|Hong Kong Chief Executive Leung Chun-ying talks to reporters after voting at a polling station for the legislative council election, Sept 4, 2016. (AP Photo/Vincent Yu)|
HONG KONG – Chief Executive Leung Chun-ying extended an olive branch to newly elected members of the 70-strong Legislative Council on Tuesday - expressing hopes that greater harmony can prevail between the executive and legislative branches.
Welcoming the 26 new faces in the new legislative term which begins on Oct 1, Leung pledged to listen to their opinions.
The CE made the remarks before the weekly Executive Council meeting on Tuesday. This is just two days after the LegCo election which saw the highest voter turnout ever.
The voters chose a group of lawmakers who will bring significant changes to the composition of LegCo with a younger generation of lawmakers entering the chamber for the first time.
Among them are some young rising political stars from various parties at the pro-establishment camp, who have been approved by the camp’s well-established politicians, as well as some young radical localism advocates from the opposition camp.
Leung said the SAR government is more than willing to work with the council’s 70 members who have different beliefs, as long as they respect Hong Kong’s constitutional status.
Leung said that Hong Kong’s constitutional role, as stipulated in the Basic Law, is that the SAR is an inalienable part of China. Thus, advocacy of separation is unacceptable.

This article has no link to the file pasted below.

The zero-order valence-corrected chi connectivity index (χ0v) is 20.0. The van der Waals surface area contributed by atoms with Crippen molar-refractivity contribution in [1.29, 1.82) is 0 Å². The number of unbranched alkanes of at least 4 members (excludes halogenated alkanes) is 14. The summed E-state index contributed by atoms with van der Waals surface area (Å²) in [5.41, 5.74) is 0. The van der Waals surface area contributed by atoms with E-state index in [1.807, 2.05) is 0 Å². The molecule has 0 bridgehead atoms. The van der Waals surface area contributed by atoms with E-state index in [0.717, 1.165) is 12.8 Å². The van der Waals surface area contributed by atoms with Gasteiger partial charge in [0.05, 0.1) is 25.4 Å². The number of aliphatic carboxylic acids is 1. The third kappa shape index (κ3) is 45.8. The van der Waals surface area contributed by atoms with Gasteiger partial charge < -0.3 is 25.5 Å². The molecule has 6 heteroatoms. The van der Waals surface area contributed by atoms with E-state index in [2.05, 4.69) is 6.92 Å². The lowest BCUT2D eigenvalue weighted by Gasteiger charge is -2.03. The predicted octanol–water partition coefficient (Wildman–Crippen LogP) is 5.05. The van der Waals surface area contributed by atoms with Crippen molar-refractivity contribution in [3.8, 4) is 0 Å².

The matter of whether seats won by advocates of "Hong Kong independence" are valid will be determined by legal experts, he added.
Leung said he will start engaging lawmakers from across the political spectrum in small-group meetings in the short term - as will his colleagues in the government. This is to gain mutual understanding of the opportunities and problems society faces.
After this, the government will arrange exchange tours between new LegCo members and mainland officials in charge of Hong Kong affairs and provincial leaders as well. Then, the newcomers will have a better understanding of the country’s development and policies, Leung said.
The CE said he thinks that several radical lawmakers lost their seats because voters rejected their extreme postures and unyielding efforts to stall legislative progress through filibusters. These have ultimately impeded the passage of important bills.
Secretary for Commerce and Economic Development Gregory So Kam-leung said he will arrange meetings with the council’s newcomers to explain his bureau’s work after he returns from South America for an APEC meeting.
So, speaking at a watch fair in Wan Chai, expects the new lawmakers will bring new ideas into the promotion and implementation of policies. He said the government and LegCo should explore ways to work with each other, instead of focusing on their differences.